Notable DVDs released this week
Four siblings live happily with their mother in a small apartment in Tokyo. The children all have different fathers and have never been to school. The very existence of three of them has been hidden from the landlord. One day, the mother leaves behind a little money and a note, charging her oldest boy to look after the others. And so begins the children's odyssey, a journey nobody knows. Though engulfed by the cruel fate of abandonment, the four children do their best to survive in their own little world, devising and following their own set of rules. When they are forced to engage with the world outside their cocooned universe, the fragile balance that has sustained them collapses. Their innocent longing for their mother, their wary fascination toward the outside world, their anxiety over their increasingly desperate situation, their inarticulate cries, their kindness to each other, their determination to survive on wits and courage. Purchase it here.
Palindromes is a fable of innocence: 13-year old Aviva Victor wants to be a mom. She does all that she can to make this happen, and comes very close to succeeding, but in the end, her plan is thwarted by her sensible parents (Ellen Barkin and Richard Masur). So she runs away, still determined to get pregnant one way or another, but instead finds herself lost in another world, a less sensible one, perhaps, but one pregnant itself with all sorts of strange possibility. Like so many trips, this one is round-trip, and it's hard to say in the end if she can ever be quite the same again, or she can ever be anything but the same again. Palindromes features an all-star supporting cast including Debra Monk, Stephen Adly-Guirgis, Jennifer Jason Leigh and seven different and equally brilliant, risk-taking actors of different ages, races and sizes to play the young heroine. Acclaimed writer/director Todd Solondz (Welcome to the Dollhouse, Happiness, Storytelling) once again presents a film of moral complexity, and while this may be his most political and philosophical film yet, it is, in many ways, his most tender. Purchase it here.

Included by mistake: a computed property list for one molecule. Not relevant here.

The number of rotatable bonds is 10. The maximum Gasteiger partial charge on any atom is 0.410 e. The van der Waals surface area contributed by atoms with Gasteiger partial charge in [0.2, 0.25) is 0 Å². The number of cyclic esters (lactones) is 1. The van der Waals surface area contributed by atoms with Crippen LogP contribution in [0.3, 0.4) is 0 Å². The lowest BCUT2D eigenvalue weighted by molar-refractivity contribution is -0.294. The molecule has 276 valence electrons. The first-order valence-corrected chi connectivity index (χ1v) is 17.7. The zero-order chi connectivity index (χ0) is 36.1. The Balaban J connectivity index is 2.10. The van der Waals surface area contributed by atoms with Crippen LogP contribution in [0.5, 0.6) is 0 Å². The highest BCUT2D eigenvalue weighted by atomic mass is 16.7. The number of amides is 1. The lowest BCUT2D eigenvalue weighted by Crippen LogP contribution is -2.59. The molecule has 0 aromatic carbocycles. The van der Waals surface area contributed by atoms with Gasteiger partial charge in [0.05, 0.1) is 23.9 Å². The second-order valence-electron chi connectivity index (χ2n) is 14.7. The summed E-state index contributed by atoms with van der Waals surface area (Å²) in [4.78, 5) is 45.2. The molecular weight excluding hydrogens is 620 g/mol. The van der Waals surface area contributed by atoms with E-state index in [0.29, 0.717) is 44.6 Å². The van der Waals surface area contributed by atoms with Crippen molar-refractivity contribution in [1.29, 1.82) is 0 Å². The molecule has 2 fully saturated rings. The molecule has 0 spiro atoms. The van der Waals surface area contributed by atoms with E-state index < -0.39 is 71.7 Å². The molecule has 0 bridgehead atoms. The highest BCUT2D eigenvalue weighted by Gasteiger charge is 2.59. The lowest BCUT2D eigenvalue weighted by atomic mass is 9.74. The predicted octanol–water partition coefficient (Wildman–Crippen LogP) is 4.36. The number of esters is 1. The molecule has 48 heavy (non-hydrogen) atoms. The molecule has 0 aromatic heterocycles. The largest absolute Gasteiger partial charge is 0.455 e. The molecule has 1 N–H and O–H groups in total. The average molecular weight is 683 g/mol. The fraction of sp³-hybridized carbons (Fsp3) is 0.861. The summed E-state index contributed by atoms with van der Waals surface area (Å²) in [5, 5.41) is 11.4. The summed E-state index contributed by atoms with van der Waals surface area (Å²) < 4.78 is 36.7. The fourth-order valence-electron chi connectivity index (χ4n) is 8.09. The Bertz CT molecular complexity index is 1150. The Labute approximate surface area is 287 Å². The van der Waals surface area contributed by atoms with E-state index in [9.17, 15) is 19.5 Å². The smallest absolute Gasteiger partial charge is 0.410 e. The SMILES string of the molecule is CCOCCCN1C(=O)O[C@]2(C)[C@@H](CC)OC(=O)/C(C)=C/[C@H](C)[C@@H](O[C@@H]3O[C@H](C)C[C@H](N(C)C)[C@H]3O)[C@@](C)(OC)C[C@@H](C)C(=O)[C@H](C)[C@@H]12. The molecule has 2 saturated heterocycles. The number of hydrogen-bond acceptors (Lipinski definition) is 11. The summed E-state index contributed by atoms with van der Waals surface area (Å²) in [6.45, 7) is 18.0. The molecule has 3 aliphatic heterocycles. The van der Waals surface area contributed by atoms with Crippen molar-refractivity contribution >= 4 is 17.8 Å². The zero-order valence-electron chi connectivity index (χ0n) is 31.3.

In 2003, Palm Pictures joined with director’s Spike Jonze, Michel Gondry and Chris Cunningham to create The Directors Label, a groundbreaking series of DVD collections curating the work of todays most innovative filmmakers. Now, Palm is releasing Volume 2, promising to take the Director’s Label to the next level with four exciting new DVDs with superb content featuring the biggest stars in music and film.
The Director's Label Boxed Set Vol. 2 features the work of video auteurs Mark Romanek, Stéphane Sednaoui, Anton Corbijn, and Jonathan Glazer. There is a bounty of superb material here, with watershed videos from some of the biggest acts of the past twenty years (Metallica, U2, Red Hot Chili Peppers, Madonna) as well as from lesser-knowns (Eels, Mirwais, David Sylvian, Herbert Gronemeyer). Beyond the videos, extras include commercials, beautifully-produced booklets for each director, and an exhaustive selection of documentary shorts. When future generations debate the artistic merit of the music video, this is where they'll start. Purchase it here.